Economics of Parenting…linking inequality with parenting styles

Pikeetymania all over… Inequality is being linked to all kinds of things and this time on parenting styles.

This this post, Matthias Doepke and Fabrizio Zilibotti connect the two things.  They say in societies where equality is high, parents allow children to be more imaginative and be carefree. In societies, where the ineq is high, parents are more demanding and strict:

In developmental psychology, the broad strategies that parents employ in raising their children are known as ‘parenting styles’. Starting with a seminal contribution by Baumrind (1967), a distinction between three main parenting styles has taken hold: Authoritarian, authoritative, and permissive. As the name suggests, the authoritarian style is one where parents demand obedience from their children and exercise strict control; this style is often associated with corporal punishment. Permissive parents, in contrast, follow a laissez-faire approach and let children make their own choices. The authoritative style is one where parents attempt to influence their children’s choices, but they do so by reasoning with them and by shaping their values, rather than through command and discipline.

While many parents worry about juvenile risks, we believe that the returns to effort in education and work during adolescence are even more important. A seemingly universal area of disagreement between parents and children is the trade-off between working hard for school and for one’s career versus having fun with friends and other immediate enjoyments. Few parents wish that their kids blew off homework more often in exchange for some instant pleasure. This conflict can be interpreted as a difference in time preference – parents worry more about the long-term consequences of children’s behaviour (such as studying for school) than do the kids themselves. Hence, many parents push their children towards harder work, either through coercion (such as ‘grounding’ children, i.e., not allowing them to spend time with friends) or through sustained indoctrination with a strong work ethic and a striving for success.

The return to pushing children hard consists of the increased likelihood that they will do well later in life. How important this is to parents depends crucially on the degree of economic inequality, and in particular on the return to education. In an economy where education and effort are highly rewarded and where people with little education struggle, parents will be highly motivated to push their children hard.

Thus, we expect economic inequality to be associated with intensive (authoritarian and authoritative) parenting styles.

In contrast, in an economy where there is little inequality and artists and school dropouts earn only slightly less than doctors and engineers, parents can afford a more relaxed attitude, and permissive parenting should be more prevalent.

In series of graphs, they show the relationship to be working!

Why authoritative parenting is rising?

Regarding the recent rise of more intensive parenting in Western countries (‘Tiger Mom’, ‘helicopter parents’, etc.), our theory offers a straightforward explanation. In the 1960s and 1970s, when anti-authoritative, laissez-faire parenting reached the peak of its popularity, economic inequality was also at an all-time low. Given low returns to education, there was little reason for parents to exert major efforts to push their children. The last 30 years, in contrast, have seen ever-rising inequality combined with increasing returns to education. Children who fail to complete their education can no longer look forward to a secure, middle-class life, and consequently parents have redoubled their efforts to ensure their children’s success.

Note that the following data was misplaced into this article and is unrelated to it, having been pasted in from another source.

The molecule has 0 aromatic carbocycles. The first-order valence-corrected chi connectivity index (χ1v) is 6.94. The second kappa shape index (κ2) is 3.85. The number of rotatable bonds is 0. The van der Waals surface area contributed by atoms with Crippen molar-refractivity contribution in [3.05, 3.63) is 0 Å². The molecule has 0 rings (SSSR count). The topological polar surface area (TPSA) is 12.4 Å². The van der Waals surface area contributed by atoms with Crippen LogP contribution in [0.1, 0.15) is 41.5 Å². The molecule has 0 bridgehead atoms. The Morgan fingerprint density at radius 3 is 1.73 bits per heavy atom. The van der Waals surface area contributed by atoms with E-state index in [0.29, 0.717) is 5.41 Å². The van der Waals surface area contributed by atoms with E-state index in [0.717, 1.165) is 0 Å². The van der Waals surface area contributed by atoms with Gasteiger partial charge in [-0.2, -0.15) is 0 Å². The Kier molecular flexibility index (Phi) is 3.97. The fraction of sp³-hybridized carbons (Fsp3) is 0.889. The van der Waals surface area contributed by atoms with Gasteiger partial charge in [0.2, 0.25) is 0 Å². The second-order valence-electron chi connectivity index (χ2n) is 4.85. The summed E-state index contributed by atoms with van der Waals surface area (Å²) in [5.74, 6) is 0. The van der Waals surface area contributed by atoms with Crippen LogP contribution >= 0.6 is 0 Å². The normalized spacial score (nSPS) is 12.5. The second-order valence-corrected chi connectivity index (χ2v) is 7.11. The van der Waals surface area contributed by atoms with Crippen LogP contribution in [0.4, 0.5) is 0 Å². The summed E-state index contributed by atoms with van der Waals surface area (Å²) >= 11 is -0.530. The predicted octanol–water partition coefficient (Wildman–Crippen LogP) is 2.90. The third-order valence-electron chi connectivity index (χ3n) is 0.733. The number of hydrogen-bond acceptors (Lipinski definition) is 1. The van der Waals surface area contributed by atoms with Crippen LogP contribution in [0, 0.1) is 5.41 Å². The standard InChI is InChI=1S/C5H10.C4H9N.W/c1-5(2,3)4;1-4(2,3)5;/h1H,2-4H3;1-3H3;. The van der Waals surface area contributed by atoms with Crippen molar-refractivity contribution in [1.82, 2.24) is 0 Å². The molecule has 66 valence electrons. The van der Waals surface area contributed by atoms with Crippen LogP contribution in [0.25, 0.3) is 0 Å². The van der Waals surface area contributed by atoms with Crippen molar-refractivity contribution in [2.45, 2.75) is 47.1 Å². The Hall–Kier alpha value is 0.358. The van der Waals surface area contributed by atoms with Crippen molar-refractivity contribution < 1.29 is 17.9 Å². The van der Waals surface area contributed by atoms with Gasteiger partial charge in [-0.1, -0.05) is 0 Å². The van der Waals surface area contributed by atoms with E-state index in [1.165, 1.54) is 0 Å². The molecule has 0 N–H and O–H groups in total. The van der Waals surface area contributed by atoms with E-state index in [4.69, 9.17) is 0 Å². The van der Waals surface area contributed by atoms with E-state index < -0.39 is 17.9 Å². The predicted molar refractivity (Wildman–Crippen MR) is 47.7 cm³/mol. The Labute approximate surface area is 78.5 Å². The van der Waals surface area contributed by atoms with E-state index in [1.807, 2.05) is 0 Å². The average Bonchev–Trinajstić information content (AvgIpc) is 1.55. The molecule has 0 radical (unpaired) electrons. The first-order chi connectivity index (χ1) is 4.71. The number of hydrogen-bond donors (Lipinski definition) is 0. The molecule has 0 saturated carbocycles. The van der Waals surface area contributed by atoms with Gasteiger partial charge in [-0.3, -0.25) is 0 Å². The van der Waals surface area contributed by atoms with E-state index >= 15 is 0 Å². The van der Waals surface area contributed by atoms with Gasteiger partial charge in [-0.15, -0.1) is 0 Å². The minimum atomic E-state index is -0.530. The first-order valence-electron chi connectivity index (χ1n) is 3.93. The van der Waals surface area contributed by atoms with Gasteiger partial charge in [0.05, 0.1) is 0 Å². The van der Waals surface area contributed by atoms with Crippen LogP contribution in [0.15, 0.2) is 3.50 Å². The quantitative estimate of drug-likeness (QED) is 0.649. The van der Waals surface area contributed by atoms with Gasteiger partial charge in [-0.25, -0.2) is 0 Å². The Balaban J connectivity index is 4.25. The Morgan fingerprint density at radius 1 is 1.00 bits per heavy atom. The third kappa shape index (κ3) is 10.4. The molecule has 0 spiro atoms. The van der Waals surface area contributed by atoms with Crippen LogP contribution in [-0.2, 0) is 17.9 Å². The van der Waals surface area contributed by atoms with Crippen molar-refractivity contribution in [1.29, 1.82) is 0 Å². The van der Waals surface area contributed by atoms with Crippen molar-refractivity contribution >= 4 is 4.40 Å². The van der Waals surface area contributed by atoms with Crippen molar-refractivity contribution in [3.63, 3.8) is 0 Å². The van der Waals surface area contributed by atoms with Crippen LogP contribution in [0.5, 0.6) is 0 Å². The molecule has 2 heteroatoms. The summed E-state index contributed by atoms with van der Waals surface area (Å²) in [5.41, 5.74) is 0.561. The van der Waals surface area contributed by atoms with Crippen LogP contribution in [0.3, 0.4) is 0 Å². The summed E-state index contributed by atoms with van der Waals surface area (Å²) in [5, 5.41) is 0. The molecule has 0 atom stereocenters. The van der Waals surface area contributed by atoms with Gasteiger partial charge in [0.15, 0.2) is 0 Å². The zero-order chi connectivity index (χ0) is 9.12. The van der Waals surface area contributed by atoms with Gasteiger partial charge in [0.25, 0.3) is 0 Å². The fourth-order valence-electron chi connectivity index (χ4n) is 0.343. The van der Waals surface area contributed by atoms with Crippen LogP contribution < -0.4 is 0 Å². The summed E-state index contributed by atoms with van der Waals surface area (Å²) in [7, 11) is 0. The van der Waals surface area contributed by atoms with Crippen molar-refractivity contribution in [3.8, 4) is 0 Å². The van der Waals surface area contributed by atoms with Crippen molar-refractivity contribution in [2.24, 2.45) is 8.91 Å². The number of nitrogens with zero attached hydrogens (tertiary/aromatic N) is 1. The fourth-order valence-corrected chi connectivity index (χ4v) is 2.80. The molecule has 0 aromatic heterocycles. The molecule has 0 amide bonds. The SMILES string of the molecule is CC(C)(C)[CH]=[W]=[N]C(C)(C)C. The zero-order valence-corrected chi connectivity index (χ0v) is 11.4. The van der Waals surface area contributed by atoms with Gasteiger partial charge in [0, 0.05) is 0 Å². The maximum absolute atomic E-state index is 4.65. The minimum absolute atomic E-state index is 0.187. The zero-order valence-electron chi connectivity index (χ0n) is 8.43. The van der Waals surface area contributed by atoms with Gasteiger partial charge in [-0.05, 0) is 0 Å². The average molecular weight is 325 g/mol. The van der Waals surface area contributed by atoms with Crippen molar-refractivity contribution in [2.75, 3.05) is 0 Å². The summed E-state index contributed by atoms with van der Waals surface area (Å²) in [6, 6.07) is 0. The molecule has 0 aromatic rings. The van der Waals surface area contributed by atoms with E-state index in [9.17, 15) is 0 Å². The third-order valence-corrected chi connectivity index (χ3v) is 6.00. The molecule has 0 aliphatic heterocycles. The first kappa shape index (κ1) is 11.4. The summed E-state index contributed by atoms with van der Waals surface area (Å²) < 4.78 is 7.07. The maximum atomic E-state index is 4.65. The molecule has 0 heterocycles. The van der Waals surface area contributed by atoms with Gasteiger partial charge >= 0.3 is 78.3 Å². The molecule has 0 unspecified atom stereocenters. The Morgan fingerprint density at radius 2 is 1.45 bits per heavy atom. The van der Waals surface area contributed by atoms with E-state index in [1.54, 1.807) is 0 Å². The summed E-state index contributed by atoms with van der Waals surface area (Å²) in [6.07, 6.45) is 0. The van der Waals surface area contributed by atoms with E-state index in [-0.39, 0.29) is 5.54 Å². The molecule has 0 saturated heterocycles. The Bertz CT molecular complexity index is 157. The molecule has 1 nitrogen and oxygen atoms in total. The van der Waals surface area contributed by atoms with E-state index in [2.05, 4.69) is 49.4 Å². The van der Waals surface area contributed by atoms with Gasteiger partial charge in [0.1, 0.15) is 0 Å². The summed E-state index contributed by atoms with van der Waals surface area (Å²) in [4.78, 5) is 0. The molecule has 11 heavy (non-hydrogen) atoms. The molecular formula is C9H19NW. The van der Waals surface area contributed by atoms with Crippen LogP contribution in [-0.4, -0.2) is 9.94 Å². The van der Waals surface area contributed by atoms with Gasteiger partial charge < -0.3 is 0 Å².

A final question is why among the intensive parenting strategies, modern parents increasingly rely on the subtle indoctrination methods of the authoritative style, rather than the command-and-control approach of an authoritarian parent. The methods of the ‘Tiger Mom’ notwithstanding (which have both authoritarian and authoritative elements), traditional authoritarian parenting with its ample use of corporal punishment is becoming less common in many countries. From the economic perspective, the advantage of the authoritative approach is that the children, once successfully indoctrinated, no longer need to be monitored to do the right thing – they will implement the parent’s preferred choices on their own accord. Hence, authoritative parenting is more attractive than the authoritarian style when monitoring is difficult or impossible. We believe that the authoritarian style is declining because the economic returns to the independence of children have risen. The crucial phase of education is now often the college or post-graduate level rather than elementary or secondary school. Once off to university, children are no longer under the direct control of their parents, and they will succeed only if the appropriate values (such as valuing hard work and academic success) have already been instilled in them.  

Further, this trend will continue to rise:

Given that the spread of higher education is unlikely to reverse, our theory predicts that authoritarian parenting will continue its current decline; a return to the tough methods advocated by the Bible is unlikely. Regarding permissive versus authoritative parenting, the evolution of the return to education is what matters. If the march towards higher inequality continues, the current era will mark the beginning of a sustained trend towards ever pushier parenting. If, on the other hand, today’s inequality trends prove to be an aberration and we return to the less unequal times of the 1970s, future children (and their parents) will be able to enjoy a relaxed childhood once more.

Good stuff to read…

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